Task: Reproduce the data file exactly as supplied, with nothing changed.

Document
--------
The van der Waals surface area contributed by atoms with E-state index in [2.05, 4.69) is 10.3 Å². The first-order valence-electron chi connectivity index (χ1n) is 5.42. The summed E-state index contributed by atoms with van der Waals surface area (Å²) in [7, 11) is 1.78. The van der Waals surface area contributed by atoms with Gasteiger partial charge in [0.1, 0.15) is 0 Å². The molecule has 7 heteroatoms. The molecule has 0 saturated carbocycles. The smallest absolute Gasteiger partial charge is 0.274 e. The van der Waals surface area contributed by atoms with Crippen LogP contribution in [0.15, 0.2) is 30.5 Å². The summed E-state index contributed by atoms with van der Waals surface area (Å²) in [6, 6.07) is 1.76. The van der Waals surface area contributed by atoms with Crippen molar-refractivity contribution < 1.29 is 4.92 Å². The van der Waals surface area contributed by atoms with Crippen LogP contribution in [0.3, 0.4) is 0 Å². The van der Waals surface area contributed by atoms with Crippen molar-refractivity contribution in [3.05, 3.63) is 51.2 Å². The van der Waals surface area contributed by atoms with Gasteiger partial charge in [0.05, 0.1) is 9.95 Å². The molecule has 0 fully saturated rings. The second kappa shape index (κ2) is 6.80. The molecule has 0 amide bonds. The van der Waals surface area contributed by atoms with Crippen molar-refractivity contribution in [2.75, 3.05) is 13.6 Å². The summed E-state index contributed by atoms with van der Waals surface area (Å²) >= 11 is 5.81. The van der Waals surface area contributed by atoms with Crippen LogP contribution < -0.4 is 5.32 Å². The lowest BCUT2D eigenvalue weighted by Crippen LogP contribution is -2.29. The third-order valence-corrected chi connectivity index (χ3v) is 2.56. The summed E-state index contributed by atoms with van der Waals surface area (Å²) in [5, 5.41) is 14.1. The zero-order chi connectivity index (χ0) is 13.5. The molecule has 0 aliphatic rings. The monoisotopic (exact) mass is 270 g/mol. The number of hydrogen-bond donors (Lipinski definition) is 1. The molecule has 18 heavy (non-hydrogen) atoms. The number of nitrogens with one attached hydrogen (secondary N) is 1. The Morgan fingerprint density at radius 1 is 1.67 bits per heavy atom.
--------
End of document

The van der Waals surface area contributed by atoms with E-state index in [2.05, 4.69) is 10.3 Å². The first-order valence-electron chi connectivity index (χ1n) is 5.42. The summed E-state index contributed by atoms with van der Waals surface area (Å²) in [7, 11) is 1.78. The van der Waals surface area contributed by atoms with Gasteiger partial charge in [0.1, 0.15) is 0 Å². The molecule has 7 heteroatoms. The molecule has 0 saturated carbocycles. The smallest absolute Gasteiger partial charge is 0.274 e. The van der Waals surface area contributed by atoms with Crippen LogP contribution in [0.15, 0.2) is 30.5 Å². The summed E-state index contributed by atoms with van der Waals surface area (Å²) in [6, 6.07) is 1.76. The van der Waals surface area contributed by atoms with Crippen molar-refractivity contribution < 1.29 is 4.92 Å². The van der Waals surface area contributed by atoms with Crippen LogP contribution in [0.3, 0.4) is 0 Å². The van der Waals surface area contributed by atoms with Crippen molar-refractivity contribution in [3.05, 3.63) is 51.2 Å². The van der Waals surface area contributed by atoms with Gasteiger partial charge in [0.05, 0.1) is 9.95 Å². The molecule has 0 fully saturated rings. The second kappa shape index (κ2) is 6.80. The molecule has 0 amide bonds. The van der Waals surface area contributed by atoms with Crippen molar-refractivity contribution in [2.75, 3.05) is 13.6 Å². The summed E-state index contributed by atoms with van der Waals surface area (Å²) >= 11 is 5.81. The van der Waals surface area contributed by atoms with Crippen LogP contribution < -0.4 is 5.32 Å². The lowest BCUT2D eigenvalue weighted by Crippen LogP contribution is -2.29. The third-order valence-corrected chi connectivity index (χ3v) is 2.56. The summed E-state index contributed by atoms with van der Waals surface area (Å²) in [5, 5.41) is 14.1. The zero-order chi connectivity index (χ0) is 13.5. The molecule has 0 aliphatic rings. The monoisotopic (exact) mass is 270 g/mol. The number of hydrogen-bond donors (Lipinski definition) is 1. The molecule has 18 heavy (non-hydrogen) atoms. The number of nitrogens with one attached hydrogen (secondary N) is 1. The Morgan fingerprint density at radius 1 is 1.67 bits per heavy atom.